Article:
How did man establish the 24-hour day?

   The ancient Egyptians established the 24-hour day. They based this system on nightly observations of a series of 36 stars (called decan stars), which rose and set in the sky at 40 to 60 minute intervals. For ten days, one particular star would be the first to appear in the sky, rising a little later each night until a different decan star would be the first to rise. "Hours" (although they varied between 40- and 60-minute periods) were marked nightly by the appearance of each new decan in the sky. Depending on the sea-son, between 12 and 18 decans would be visible throughout a night. The number of and the particular decans visible varied with the Earth's changing position along its orbit. The official designation of the hours came at midsummer, when only 12 decans, including the brightest star in the sky, Sirius, were visible. This event coincided with the annual flooding of the Nile River, a crucial event in the lives of valley-dwellers. Thus the night was divided into 12 equal parts. The daylight hours, which also numbered 12, were marked by a sundial, a notched, flat stick attached to a crossbar. The crossbar cast a shadow on successive notches as the day progressed. The combination of the 12 hours each of daylight and darkness resulted in the 24-hour day.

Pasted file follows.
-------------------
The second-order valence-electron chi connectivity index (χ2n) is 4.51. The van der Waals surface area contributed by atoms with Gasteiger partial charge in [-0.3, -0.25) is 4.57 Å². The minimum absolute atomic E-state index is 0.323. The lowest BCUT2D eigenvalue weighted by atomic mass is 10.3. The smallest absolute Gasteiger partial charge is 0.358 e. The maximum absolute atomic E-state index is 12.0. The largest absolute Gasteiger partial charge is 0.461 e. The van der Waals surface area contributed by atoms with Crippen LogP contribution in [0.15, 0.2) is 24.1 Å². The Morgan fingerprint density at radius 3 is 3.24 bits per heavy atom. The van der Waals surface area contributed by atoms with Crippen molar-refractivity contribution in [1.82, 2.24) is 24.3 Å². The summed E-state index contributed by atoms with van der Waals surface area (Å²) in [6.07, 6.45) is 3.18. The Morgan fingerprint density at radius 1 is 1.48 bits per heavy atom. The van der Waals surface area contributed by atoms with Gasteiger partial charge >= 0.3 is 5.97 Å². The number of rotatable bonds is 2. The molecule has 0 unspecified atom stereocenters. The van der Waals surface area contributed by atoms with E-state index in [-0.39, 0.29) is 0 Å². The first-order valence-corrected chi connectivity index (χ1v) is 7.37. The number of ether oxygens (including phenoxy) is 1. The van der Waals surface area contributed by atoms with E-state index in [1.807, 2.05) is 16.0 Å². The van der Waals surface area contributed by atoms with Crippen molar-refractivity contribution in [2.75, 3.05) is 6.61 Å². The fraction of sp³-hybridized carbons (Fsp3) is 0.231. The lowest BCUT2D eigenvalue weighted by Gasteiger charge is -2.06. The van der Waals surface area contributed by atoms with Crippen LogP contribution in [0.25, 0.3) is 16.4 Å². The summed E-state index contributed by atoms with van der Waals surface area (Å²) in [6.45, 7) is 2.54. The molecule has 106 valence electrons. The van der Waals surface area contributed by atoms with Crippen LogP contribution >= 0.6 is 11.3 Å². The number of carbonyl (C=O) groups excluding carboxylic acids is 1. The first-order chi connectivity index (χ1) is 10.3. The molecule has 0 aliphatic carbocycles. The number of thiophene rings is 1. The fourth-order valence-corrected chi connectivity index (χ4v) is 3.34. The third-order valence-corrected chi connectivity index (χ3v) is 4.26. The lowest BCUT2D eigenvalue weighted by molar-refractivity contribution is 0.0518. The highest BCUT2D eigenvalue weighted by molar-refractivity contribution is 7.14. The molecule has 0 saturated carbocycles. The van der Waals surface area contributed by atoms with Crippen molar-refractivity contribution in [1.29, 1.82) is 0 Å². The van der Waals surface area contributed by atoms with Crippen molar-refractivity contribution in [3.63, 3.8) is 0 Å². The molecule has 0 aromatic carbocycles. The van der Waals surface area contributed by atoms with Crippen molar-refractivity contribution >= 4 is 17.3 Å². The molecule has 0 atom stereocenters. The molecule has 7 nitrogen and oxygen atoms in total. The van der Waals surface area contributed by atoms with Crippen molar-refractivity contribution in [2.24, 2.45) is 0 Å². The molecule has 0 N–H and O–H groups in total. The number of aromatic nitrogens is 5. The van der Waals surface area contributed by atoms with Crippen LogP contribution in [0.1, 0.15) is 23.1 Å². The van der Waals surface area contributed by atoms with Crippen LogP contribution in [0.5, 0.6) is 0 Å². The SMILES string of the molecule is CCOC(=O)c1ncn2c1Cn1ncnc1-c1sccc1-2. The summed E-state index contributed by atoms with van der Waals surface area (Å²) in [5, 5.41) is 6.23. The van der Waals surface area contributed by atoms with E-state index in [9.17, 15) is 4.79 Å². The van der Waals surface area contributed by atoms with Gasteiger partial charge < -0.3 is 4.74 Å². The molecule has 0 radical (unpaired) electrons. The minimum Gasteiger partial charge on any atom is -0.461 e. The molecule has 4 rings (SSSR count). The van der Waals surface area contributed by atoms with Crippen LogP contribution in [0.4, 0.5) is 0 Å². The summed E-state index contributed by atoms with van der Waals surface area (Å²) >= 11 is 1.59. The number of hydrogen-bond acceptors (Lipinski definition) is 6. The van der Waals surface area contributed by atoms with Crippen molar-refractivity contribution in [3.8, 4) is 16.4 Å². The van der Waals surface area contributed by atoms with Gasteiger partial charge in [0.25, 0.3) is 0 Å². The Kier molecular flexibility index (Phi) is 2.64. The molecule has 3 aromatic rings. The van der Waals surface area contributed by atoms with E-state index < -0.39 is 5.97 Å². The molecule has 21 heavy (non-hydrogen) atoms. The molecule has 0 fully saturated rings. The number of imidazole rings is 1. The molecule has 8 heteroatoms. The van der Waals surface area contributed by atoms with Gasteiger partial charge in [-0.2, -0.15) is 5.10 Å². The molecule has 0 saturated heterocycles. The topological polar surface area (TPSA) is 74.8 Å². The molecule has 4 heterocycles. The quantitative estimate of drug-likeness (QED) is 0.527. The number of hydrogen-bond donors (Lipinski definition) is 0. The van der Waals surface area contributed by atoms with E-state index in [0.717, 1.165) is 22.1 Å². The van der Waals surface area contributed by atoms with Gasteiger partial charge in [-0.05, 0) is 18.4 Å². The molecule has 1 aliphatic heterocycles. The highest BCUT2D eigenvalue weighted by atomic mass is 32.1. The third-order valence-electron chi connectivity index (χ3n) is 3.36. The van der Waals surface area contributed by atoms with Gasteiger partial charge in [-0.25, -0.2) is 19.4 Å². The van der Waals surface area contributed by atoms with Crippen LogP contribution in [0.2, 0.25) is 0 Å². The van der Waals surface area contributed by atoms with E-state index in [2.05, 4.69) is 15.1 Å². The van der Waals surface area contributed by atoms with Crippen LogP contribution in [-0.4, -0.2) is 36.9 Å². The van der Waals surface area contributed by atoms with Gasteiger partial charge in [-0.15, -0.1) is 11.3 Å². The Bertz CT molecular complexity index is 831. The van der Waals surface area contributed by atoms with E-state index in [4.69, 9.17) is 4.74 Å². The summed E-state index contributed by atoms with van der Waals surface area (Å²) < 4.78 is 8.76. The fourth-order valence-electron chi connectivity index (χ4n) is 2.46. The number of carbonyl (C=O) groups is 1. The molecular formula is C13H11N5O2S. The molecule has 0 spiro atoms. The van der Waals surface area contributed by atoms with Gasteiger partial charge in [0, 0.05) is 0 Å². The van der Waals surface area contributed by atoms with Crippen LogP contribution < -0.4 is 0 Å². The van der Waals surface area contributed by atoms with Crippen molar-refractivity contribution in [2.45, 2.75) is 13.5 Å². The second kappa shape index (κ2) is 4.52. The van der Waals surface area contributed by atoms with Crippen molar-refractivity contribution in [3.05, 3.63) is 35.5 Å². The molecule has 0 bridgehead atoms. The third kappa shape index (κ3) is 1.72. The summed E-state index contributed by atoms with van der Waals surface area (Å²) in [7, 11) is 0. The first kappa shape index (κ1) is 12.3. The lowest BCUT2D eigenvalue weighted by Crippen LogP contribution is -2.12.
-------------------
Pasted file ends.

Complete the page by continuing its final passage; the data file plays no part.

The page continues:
Decan stars